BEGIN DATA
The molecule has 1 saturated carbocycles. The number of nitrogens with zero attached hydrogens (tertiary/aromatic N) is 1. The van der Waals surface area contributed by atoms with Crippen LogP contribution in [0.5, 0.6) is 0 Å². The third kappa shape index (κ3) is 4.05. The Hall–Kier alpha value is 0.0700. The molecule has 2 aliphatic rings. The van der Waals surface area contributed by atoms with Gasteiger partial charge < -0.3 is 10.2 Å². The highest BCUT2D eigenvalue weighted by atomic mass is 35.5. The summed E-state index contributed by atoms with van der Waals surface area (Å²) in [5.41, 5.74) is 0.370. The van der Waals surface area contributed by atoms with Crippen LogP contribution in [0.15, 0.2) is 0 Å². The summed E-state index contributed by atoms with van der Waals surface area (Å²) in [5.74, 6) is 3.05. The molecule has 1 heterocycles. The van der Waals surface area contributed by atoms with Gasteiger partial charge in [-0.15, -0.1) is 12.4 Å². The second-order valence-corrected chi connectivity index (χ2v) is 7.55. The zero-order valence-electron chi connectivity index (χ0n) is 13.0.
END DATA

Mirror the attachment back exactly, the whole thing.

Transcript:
The molecule has 1 saturated carbocycles. The number of nitrogens with zero attached hydrogens (tertiary/aromatic N) is 1. The van der Waals surface area contributed by atoms with Crippen LogP contribution in [0.5, 0.6) is 0 Å². The third kappa shape index (κ3) is 4.05. The Hall–Kier alpha value is 0.0700. The molecule has 2 aliphatic rings. The van der Waals surface area contributed by atoms with Gasteiger partial charge < -0.3 is 10.2 Å². The highest BCUT2D eigenvalue weighted by atomic mass is 35.5. The summed E-state index contributed by atoms with van der Waals surface area (Å²) in [5.41, 5.74) is 0.370. The van der Waals surface area contributed by atoms with Crippen LogP contribution in [0.15, 0.2) is 0 Å². The summed E-state index contributed by atoms with van der Waals surface area (Å²) in [5.74, 6) is 3.05. The molecule has 1 heterocycles. The van der Waals surface area contributed by atoms with Gasteiger partial charge in [-0.15, -0.1) is 12.4 Å². The second-order valence-corrected chi connectivity index (χ2v) is 7.55. The zero-order valence-electron chi connectivity index (χ0n) is 13.0.